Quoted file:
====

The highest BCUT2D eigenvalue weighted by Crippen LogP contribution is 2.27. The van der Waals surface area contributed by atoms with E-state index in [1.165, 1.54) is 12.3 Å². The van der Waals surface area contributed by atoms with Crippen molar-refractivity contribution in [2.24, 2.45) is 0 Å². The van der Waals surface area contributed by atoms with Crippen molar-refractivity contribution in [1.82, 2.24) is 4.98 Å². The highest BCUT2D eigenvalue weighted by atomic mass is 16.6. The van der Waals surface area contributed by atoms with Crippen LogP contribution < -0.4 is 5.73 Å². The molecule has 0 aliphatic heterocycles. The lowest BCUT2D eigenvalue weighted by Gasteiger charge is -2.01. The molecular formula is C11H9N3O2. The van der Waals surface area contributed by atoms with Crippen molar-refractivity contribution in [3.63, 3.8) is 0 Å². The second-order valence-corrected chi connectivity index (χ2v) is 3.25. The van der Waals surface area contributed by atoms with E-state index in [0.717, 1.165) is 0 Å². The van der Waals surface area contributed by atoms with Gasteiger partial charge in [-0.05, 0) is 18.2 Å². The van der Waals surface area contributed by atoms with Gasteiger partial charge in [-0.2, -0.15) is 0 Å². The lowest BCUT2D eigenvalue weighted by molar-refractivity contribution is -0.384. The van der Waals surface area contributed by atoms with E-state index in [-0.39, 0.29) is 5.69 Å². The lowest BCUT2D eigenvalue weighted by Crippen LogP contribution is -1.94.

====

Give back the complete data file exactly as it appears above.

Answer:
The highest BCUT2D eigenvalue weighted by Crippen LogP contribution is 2.27. The van der Waals surface area contributed by atoms with E-state index in [1.165, 1.54) is 12.3 Å². The van der Waals surface area contributed by atoms with Crippen molar-refractivity contribution in [2.24, 2.45) is 0 Å². The van der Waals surface area contributed by atoms with Crippen molar-refractivity contribution in [1.82, 2.24) is 4.98 Å². The highest BCUT2D eigenvalue weighted by atomic mass is 16.6. The van der Waals surface area contributed by atoms with Crippen LogP contribution < -0.4 is 5.73 Å². The molecule has 0 aliphatic heterocycles. The lowest BCUT2D eigenvalue weighted by Gasteiger charge is -2.01. The molecular formula is C11H9N3O2. The van der Waals surface area contributed by atoms with Crippen molar-refractivity contribution in [3.63, 3.8) is 0 Å². The second-order valence-corrected chi connectivity index (χ2v) is 3.25. The van der Waals surface area contributed by atoms with E-state index in [0.717, 1.165) is 0 Å². The van der Waals surface area contributed by atoms with Gasteiger partial charge in [-0.05, 0) is 18.2 Å². The van der Waals surface area contributed by atoms with Gasteiger partial charge in [-0.2, -0.15) is 0 Å². The lowest BCUT2D eigenvalue weighted by molar-refractivity contribution is -0.384. The van der Waals surface area contributed by atoms with E-state index in [-0.39, 0.29) is 5.69 Å². The lowest BCUT2D eigenvalue weighted by Crippen LogP contribution is -1.94.